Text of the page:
In this example we receive an empty response from EWS even though we have properly configured the delegate permissions. This is indicative of mailbox corruption and to resolve this we have to understand how delegates are actually stored in the mailbox. Delegates actually translate to a number of things, but at the center of all of this is the ‘LocalFreebusy‘ object in the mailbox which can only be viewed with a tool like MFCMapi. The reason EWS is returning a blank list is because the object in the mailbox is corrupt and missing the delegate information. In order to resolve this we will use MFCMapi to delete the object. You can perform this on behalf of the user if you have full mailbox permissions and write access to their AD account, but in this example we will run as the mailbox owner using their default MAPI profile. To reset/repair the delegates list we will perform the following steps:

  • Before anything, record all of the users delegates from Outlook along with all the permissions for each one
  • Go to QuickStart -> Open Folder -> Local Freebusy
  • Choose the item with the subject ‘LocalFreebusy
  • Choose ‘Delete message‘ and when prompted with options choose ‘Permanent delete passing DELETE_HARD_DELETE…’
  • Go back into Outlook and re-create the user’s delegate(s)

After recreating the user’s delegates we can issue the EWS call again and see if they now show properly. The response should contain every delegate user along with their ‘Author‘ or ‘Editor‘ calendar permissions. Once you have verified EWS is returning the correct information you can try creating new Teams meeting request.

Properly securing your on-prem Exchange 2016 environment when using Hybrid Modern Authentication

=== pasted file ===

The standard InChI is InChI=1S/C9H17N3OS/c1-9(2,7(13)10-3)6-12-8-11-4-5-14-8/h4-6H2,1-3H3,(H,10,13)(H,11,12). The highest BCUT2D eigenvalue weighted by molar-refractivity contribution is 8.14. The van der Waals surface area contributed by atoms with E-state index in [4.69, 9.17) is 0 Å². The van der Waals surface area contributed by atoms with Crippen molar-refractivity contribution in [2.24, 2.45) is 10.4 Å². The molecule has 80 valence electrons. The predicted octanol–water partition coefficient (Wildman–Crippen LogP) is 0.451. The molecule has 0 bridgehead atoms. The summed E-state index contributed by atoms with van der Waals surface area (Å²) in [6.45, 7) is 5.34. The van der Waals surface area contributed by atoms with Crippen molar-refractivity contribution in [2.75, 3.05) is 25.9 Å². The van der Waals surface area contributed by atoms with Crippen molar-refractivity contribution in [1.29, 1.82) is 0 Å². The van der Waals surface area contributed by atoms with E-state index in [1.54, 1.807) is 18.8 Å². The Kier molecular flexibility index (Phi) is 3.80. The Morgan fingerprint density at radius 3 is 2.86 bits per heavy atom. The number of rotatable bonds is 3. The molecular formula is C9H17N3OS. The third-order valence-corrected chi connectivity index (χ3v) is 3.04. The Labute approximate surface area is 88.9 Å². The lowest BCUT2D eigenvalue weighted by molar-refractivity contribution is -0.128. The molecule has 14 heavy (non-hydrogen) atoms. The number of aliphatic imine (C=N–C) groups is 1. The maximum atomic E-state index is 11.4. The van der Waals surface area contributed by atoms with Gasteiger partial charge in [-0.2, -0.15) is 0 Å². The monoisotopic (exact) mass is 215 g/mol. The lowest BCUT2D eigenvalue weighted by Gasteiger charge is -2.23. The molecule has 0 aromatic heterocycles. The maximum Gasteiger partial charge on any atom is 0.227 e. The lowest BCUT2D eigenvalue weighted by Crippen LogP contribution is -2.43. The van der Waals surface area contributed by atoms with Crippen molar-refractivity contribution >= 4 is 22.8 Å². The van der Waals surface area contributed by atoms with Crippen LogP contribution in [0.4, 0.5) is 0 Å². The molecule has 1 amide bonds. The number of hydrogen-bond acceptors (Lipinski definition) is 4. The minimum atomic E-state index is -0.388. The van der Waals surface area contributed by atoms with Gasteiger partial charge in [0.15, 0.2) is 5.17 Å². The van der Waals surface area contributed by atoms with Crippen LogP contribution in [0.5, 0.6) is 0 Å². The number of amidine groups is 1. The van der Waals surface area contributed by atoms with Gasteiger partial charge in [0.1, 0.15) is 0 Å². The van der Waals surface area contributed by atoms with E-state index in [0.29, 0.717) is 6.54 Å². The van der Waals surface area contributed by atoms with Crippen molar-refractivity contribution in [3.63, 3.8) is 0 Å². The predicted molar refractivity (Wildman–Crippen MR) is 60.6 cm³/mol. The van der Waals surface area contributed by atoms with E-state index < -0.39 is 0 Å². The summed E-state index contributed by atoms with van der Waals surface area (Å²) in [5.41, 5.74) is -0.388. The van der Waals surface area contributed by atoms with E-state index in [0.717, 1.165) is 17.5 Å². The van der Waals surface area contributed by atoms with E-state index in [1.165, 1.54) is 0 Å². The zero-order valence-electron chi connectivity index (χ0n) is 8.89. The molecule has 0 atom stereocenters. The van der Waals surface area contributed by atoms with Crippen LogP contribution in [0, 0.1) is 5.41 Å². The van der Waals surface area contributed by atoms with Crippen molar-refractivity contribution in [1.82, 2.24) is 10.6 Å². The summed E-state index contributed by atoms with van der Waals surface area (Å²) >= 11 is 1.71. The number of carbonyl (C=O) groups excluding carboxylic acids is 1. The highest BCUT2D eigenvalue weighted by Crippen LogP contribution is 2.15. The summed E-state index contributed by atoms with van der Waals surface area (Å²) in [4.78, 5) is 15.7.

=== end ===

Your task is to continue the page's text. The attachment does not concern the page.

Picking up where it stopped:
In the past many organizations completely blocked or limited external access to on-premises Exchange servers because of the lack of multi-factor authentication. Protocols like OutlookAnywhere (also known as RPC-over-HTTP, now MAPI-over-HTTP) and EWS had no native methods to accomplish multi-factor authentication. Failure to protect these protocols from external exposure has led to many breaches like FIN4 and London Blue.

HMA to the rescue… In 2017 Microsoft finally answered this deficiency with Hybrid Modern Authentication. I briefly touched on modern authentication in two previous articles (here and here). With Hybrid Modern Authentication Microsoft gave you the ability to use new technologies like modern authentication and conditional access for on-premises Exchange. Clients will connect using modern authentication by default once Exchange is on a supported version, supported clients are implemented, and the configuration is implemented. The issue here is that legacy Windows authentication is still available. You can simply disable modern authentication in the client or use a different client and you are now connected to on-premises Exchange with a simple username and password completely bypassing conditional access. Conditional access is only invoked when you are authenticating with modern authentication. Exchange 2019 implemented Authentication Policies which allow you turn off legacy authentication methods. If you are using Exchange 2019, you can use these to lock down your environment.

We were in the situation where we wanted to allow secure external access to Exchange (mainly for OutlookAnywhere, but also Outlook Mobile), but we couldn’t have any legacy authentication exposure. The solution we came up with was creating a set of externally facing Exchange 2016 mailbox servers (think Client Access Servers from the pre-Ex2016 days) that have all legacy authentication methods disabled (only OAuth available). These servers are the only ones exposed to the internet. The protocols we want to expose but lock down are ActiveSync (needed for Outlook Mobile), EWS (Exchange Web Services), MAPI, and OAB (Offline Address Book). To lock these down we ran the following against the externally facing servers: